Someone who will definitely be at the Rātana Centennial Celebrations in June is Ngā Pōtiki whanaunga Eva Ngarongoa Tawa, who turned 84 in January this year.
She wouldn’t miss it for the world. Eva goes to church every fortnight and tries her best to make it down to the annual celebrations at Rātana pā each January.
“I’m very staunch in the Rātana church,” she says. “Very staunch.”
Eva has agreed to take part in our new Kaumātua Kōrero series, which will be published in each Ngā Pōtiki newsletter, as well as here on our website.
Our aim is to write as many profiles as we can about our Ngā Pōtiki kaumātua, interview them one by one, and ask them to share stories, memories and words of wisdom.
Eva sat down for her interview one sunny Thursday at Tahuwhakatiki Marae (Rōmai), which is actually where you will find her every Thursday, catching up and spending time with old friends and whānau at the weekly kaumātua day run by Whaioranga Trust.
There’s music, dancing, fun exercises, arts and crafts, health checks, educational talks, lunch, and then maybe some cards in the afternoon.
Eva goes to a similar get-together on Wednesdays as well, at Opopoti (Maungatapu) Marae.
These events are a highlight of her week and during the Covid-19 lockdown last year, she really missed them.
“That virus sort of locked us in. I couldn’t wait to get back to these things. It’s the company, and it’s good to see everybody.”
A van picks her up every Wednesday and Thursday morning to take her to the marae.
“I’m always dressed up and I’m always ready.”
Eva has lived her entire life in Tauranga Moana. She has five children, five grandchildren, 20 great-grandchildren, and one great-great-grandchild.
She has spent the past 40 years in Maungatapu but was born and brought up in Pāpāmoa, on a farm.
Eva says she has fond memories of her childhood, of waking up early to help milk the cows before rushing home to get ready for school at Pāpāmoa Native School.
“I was a stay-at-home person because of my disability,” she says. “I was always in the kitchen with mum.”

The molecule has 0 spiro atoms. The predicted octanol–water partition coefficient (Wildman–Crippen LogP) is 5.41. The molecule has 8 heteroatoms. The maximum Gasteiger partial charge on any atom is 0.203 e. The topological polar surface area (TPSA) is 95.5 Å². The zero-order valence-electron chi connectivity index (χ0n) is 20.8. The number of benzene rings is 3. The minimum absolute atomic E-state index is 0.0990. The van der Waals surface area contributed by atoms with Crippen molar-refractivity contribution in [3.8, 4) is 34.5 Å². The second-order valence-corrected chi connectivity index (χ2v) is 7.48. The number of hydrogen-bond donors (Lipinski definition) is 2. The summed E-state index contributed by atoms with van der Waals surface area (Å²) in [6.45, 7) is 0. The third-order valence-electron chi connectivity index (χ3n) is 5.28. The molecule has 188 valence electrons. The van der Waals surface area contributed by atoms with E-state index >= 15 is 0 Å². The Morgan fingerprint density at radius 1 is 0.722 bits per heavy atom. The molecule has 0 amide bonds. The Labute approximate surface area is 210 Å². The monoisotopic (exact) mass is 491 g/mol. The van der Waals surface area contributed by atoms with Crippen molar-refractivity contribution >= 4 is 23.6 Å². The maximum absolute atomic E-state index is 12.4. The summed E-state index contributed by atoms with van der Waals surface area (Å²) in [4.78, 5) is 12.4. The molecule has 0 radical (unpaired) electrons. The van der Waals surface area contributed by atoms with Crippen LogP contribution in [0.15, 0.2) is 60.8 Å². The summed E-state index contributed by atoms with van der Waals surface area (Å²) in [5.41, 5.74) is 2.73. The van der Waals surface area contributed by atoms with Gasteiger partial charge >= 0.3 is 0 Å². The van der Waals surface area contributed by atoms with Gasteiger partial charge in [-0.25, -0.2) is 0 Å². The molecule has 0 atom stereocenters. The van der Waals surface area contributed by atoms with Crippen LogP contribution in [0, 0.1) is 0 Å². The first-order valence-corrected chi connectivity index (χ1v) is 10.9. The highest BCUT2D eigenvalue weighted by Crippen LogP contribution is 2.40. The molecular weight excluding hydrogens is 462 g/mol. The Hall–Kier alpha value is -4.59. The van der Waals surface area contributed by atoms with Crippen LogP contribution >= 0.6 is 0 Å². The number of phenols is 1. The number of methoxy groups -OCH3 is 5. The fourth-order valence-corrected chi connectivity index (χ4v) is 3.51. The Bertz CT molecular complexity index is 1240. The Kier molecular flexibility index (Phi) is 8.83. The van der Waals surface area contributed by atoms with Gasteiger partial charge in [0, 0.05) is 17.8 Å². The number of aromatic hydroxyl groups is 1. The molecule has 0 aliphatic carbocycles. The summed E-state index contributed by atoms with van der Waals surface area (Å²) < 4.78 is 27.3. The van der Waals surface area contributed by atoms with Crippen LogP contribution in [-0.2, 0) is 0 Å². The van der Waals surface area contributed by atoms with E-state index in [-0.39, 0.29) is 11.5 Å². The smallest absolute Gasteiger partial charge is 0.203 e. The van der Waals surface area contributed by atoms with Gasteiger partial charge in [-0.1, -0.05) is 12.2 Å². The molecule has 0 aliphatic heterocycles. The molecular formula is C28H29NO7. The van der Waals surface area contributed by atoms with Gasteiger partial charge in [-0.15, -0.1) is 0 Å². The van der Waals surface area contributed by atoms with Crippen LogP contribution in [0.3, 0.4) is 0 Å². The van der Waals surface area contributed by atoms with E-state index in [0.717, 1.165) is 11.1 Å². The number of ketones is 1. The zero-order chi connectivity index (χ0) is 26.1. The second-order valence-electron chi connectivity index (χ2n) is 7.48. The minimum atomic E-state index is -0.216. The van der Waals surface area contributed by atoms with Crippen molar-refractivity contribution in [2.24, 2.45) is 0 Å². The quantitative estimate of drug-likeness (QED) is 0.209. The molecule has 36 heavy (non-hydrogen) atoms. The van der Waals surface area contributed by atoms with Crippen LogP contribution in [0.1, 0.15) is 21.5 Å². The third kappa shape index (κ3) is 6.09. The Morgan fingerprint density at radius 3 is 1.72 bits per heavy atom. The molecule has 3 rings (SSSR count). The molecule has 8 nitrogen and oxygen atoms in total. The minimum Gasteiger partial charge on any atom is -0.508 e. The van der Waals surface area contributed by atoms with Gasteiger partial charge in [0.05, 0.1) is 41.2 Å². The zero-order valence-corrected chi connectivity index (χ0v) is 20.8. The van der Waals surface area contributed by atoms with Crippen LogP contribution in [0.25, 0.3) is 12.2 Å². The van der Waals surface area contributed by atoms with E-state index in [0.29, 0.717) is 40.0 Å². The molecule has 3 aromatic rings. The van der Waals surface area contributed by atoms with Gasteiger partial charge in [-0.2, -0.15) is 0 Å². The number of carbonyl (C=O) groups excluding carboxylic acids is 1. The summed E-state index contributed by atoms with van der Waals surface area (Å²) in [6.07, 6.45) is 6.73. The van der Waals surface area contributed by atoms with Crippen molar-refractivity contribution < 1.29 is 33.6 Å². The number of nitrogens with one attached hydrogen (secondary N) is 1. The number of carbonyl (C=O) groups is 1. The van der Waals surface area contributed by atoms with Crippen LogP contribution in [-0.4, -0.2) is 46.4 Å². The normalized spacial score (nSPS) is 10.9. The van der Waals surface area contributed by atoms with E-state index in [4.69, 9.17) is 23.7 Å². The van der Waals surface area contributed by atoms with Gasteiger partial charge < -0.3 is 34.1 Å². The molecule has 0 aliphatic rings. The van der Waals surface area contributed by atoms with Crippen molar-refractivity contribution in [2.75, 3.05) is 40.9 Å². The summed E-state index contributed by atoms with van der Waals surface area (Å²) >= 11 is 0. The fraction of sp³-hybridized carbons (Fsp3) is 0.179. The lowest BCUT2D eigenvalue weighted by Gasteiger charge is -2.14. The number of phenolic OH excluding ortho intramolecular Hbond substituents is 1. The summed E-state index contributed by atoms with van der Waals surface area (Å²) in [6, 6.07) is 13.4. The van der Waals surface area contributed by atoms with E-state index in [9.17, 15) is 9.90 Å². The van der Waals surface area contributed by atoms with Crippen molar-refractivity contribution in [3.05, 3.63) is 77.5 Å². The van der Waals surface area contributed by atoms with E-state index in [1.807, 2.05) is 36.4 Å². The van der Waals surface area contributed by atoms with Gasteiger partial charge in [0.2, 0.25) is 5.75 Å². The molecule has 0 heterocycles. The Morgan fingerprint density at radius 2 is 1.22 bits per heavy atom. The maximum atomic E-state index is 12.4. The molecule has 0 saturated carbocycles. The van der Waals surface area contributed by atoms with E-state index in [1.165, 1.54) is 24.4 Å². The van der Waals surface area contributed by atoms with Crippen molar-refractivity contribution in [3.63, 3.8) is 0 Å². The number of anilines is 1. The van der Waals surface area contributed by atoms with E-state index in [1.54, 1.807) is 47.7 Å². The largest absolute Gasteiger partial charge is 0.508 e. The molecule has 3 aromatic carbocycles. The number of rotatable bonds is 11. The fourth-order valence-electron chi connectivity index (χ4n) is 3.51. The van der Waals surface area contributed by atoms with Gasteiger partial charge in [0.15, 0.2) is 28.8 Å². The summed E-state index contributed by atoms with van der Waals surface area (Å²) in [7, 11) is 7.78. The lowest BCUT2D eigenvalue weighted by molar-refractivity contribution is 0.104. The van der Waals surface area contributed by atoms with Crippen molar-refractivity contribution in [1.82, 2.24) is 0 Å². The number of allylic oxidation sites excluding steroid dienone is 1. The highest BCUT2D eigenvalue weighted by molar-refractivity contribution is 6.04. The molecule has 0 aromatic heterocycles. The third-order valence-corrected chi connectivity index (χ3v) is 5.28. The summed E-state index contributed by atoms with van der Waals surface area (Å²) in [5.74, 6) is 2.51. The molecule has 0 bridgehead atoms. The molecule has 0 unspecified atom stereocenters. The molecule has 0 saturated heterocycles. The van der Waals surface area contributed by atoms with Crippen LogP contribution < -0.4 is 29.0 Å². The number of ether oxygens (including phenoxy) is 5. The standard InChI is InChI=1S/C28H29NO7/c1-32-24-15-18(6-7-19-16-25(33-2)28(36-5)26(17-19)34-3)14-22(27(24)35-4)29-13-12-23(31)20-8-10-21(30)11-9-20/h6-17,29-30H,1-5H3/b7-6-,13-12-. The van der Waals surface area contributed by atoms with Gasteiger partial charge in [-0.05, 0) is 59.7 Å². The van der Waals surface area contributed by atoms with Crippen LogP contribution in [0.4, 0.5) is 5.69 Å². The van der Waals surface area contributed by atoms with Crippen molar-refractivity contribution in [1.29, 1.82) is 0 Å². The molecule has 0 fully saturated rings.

However, she does remember going out to “the pictures” with her siblings, and tagging along on adventures up Kopukairoa.
She says she couldn’t keep up with her brothers and sisters and they would tell her to wait at the bottom, and then they would shout out to her when they got to the top of the maunga, to make sure she was still there.
Eva was good at riding horses and that gave her the ability to explore her whenua.
“We’d ride our horses to Pāpāmoa, to the beach, to get pipis and that. And we’d raid all the orchards on the way there and the way back. It was good fun,” she says with a laugh. “Good clean fun.”
Eva says they would also pick blackberries and find walnut and chestnut trees.
“We knew how to take the shortcut to Pāpāmoa. The shortcut was coming across Kairua Rd and then we’d head across to Tamapahore, through the paddocks. And then from Tamapahore we’d go out to the ocean beach to get the pipis.”
Eva has watched that landscape change over her lifetime. Where there was swampland and farmland, secret tracks and shortcuts to the beach, there are now roads and a lot of houses.
“It’s all changed, especially at Pāpāmoa,” Eva says. “I’d get lost.”
Tahuwhakatiki Marae (Rōmai), Mangatawa Marae (Tamapahore) and Te Whetū o Te Rangi Marae have always been a big part of Eva’s life.
“They spent a lot of time at the marae – our parents,” she says. “They would always head out for the marae and stay down there for weeks on end, making whāriki for the marae, making this and that for the marae, and they enjoyed that.”
Eva has her own early marae memories, of river swims and kai cooked over wood fires.
“In the cold times we’d go and sit by the fire and watch all the food being cooked.”
They would often sleep overnight at the marae, she says, their horses tied up along the fence.
Sometimes all those good memories come flooding back, as she reminisces with her fellow kaumātua at Rōmai on Thursdays. Or when she goes to the urupā to visit old friends and whānau.
Some things, of course, haven’t changed over her eight decades.
Te Tāhuna o Rangataua still sparkles in the sun. Mangatawa and Kopukairoa continue to stand strong, visible from afar. And the same whānau remain connected to the marae and the whenua.
“Everybody should come back to their marae,” Eva says.
“This is where it all began.”